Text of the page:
Records showed that he supplied the PHILIPPE DU BOIS factory with watch movements, train wheel bridges, repeaters, etc. It is interesting that he did not sign his watches but it was not customary to do so in those days in Le Locle.

Perrelet was one of the inventors of the so-called 'perpedual or 'self-winding' watch, 1770-1776;

A report to the Geneva Society of Arts in 1776 by H. B. de Saussure said, that "Master Perrelet, watchmaker, has made a watch in such a way that it winds itself in the wearer's pocket as he walks; fifteen minutes walk suffices to make the watch run eight days. Owing to a slopwork, continuation of the walking motion cannot damage the watch."

The next year it was reported that "This timepiece is sold at twice the price of a good ordinary watch, and Mr. Perrelet already has many on order." The Society bought one of the watches in order to examine the mechanism.

Perrelet's first perpetual watch ran for eight days. Although this was the first serious attempt to do away with the winding key, the hands still had to be set with a key. The watches were very large. Perrelet also made a device to wind the watches with a key while they were not in use.

After his invention of the pedometer-wind "perpetual" watches ca 1780 Perrelet made several of these watches for BREGUET and for RECORDON in London, both of whom made new and improved versions. He also sold to PHILIPPE DU BOIS, and the JAQUET-DROZ.

In 1900 Abraham Perrelet's face was on the notes issued by the Neuchateloise bank.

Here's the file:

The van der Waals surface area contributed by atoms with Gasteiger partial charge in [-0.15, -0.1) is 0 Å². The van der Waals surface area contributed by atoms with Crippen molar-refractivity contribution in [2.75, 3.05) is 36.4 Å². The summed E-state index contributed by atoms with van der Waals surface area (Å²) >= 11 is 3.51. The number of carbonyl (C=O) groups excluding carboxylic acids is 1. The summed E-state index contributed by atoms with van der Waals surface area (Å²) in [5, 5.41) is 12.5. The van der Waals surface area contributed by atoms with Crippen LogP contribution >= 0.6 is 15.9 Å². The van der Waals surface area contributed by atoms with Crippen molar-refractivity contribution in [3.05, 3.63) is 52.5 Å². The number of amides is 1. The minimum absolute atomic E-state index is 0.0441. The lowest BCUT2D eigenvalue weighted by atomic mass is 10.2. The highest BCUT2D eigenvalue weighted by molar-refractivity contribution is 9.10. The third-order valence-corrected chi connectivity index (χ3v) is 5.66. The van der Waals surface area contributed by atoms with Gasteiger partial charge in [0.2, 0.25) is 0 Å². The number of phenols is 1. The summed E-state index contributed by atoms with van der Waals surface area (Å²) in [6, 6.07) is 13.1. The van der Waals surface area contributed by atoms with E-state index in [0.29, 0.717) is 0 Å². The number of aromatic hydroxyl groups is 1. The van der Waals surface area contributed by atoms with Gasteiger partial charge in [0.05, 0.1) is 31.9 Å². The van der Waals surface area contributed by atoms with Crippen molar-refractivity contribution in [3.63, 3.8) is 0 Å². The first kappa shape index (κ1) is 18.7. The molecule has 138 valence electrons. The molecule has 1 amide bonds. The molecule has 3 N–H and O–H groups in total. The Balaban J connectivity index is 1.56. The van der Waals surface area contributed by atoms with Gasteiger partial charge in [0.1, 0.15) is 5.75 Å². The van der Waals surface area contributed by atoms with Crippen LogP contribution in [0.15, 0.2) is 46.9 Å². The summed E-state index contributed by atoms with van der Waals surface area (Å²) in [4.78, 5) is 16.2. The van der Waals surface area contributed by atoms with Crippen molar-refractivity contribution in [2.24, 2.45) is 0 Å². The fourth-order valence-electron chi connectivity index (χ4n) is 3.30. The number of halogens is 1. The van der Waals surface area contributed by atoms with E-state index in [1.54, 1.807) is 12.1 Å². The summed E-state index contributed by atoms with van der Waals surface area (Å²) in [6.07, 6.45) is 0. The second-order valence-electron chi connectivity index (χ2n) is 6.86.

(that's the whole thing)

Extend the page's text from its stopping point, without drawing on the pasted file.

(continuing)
The Robert Collection in Fontainemelon had a watch that Perrelet made at age 95.

5. BREQUET Abraham-Louis, Neuchatel, Paris

BREQUET Abraham-Louis, Neuchatel, Paris
  • 1747: born at Neuchatel
  • 1823: died

Started in Paris 1776, but watch No. 1 is of 1787. Breguet attracted the attention of Louis XV and set up in Paris on the quai de l'Horloge. He became a member of the Academy des Science.Very soon Kings, Princes and European celebrities were buying his watches. Breguet made the first "perfect&hibar; automatic watch, capable of running for eight years without being overhauled and without going slow. This watch still keeps perfect time today. Breguet's inventions meant that it was possible from then on to make watches accurate to within a tenth of a second. Thanks to him, considerable progress was made in marine navigation, astronomy and physics, and his contemporaries began to look at the time in the way you look at a jewel. Breguet signed his watches in the way that Boulle signed his furniture and Rembrandt his paintings.

The extra-flat watch was one of Breguet's inventions. The perpetual or automatic watch, the perfecting of so-called "multiple complication" watches, the balance spring, were all Breguet. The "tact" watch, the constant-force escapement and the tourbillon watch were also by him. It would take hours to list all his inventions. Many watches bearing his name were made outside and finished in his workshop. There are innumerable watches being his name in forgery. He made many improvements, including the parachute ca.1790, and the tourbillon in 1801, also many self-winding watches. He was the first to make lever escapement with lift partly on the pallets and partly on the teeth. The over coil balance spring is known by his name. Draw was absent from early levers, but used after 1814.

Most important collections contain genuine and forged watches. The late Sir David Salomons had a collection of 102 watches and 6 clocks by Breguet.

Subscription watches: British Museum, London, Guildhall Museum. British Science Museum, S. Kensington.

Striking cylinder watch and musical. Repetition.Cylinder watch: British Science Museum, S. Kensington.

Tourbillon watches: Guildhall Museum and Ilbert collection. The latter, of 1808, was the first made.

Verge watch: Dennison collection.

Pedometer winding repetition watch No. 27 (1791), several watches and pedometer: Ilbert collection.

Regulators: Buckingham Palace and Conservatoire des Arts et Métiers, Paris.